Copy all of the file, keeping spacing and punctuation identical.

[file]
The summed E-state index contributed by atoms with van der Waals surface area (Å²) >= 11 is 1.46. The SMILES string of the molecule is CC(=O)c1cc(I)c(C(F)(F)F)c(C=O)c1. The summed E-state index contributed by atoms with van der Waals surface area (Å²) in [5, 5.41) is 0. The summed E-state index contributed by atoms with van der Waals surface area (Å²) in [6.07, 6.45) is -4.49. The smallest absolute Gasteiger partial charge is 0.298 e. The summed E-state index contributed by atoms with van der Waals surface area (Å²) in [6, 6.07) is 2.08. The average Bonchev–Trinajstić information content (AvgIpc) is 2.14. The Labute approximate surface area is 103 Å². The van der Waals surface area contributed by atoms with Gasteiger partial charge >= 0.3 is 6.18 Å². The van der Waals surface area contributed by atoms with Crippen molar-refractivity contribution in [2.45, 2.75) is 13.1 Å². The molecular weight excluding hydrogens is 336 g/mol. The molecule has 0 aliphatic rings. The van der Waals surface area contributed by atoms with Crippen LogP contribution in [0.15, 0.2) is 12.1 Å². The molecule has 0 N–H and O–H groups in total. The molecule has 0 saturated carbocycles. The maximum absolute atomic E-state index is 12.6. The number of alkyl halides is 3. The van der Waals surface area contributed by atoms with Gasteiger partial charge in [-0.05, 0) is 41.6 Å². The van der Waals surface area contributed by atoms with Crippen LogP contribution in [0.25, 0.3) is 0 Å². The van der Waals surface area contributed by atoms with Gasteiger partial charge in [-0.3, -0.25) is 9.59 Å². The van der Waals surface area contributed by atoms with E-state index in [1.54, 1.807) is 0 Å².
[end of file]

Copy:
The summed E-state index contributed by atoms with van der Waals surface area (Å²) >= 11 is 1.46. The SMILES string of the molecule is CC(=O)c1cc(I)c(C(F)(F)F)c(C=O)c1. The summed E-state index contributed by atoms with van der Waals surface area (Å²) in [5, 5.41) is 0. The summed E-state index contributed by atoms with van der Waals surface area (Å²) in [6.07, 6.45) is -4.49. The smallest absolute Gasteiger partial charge is 0.298 e. The summed E-state index contributed by atoms with van der Waals surface area (Å²) in [6, 6.07) is 2.08. The average Bonchev–Trinajstić information content (AvgIpc) is 2.14. The Labute approximate surface area is 103 Å². The van der Waals surface area contributed by atoms with Gasteiger partial charge >= 0.3 is 6.18 Å². The van der Waals surface area contributed by atoms with Crippen molar-refractivity contribution in [2.45, 2.75) is 13.1 Å². The molecular weight excluding hydrogens is 336 g/mol. The molecule has 0 aliphatic rings. The van der Waals surface area contributed by atoms with Crippen LogP contribution in [0.15, 0.2) is 12.1 Å². The molecule has 0 N–H and O–H groups in total. The molecule has 0 saturated carbocycles. The maximum absolute atomic E-state index is 12.6. The number of alkyl halides is 3. The van der Waals surface area contributed by atoms with Gasteiger partial charge in [-0.05, 0) is 41.6 Å². The van der Waals surface area contributed by atoms with Crippen LogP contribution in [0.25, 0.3) is 0 Å². The van der Waals surface area contributed by atoms with Gasteiger partial charge in [-0.3, -0.25) is 9.59 Å². The van der Waals surface area contributed by atoms with E-state index in [1.54, 1.807) is 0 Å².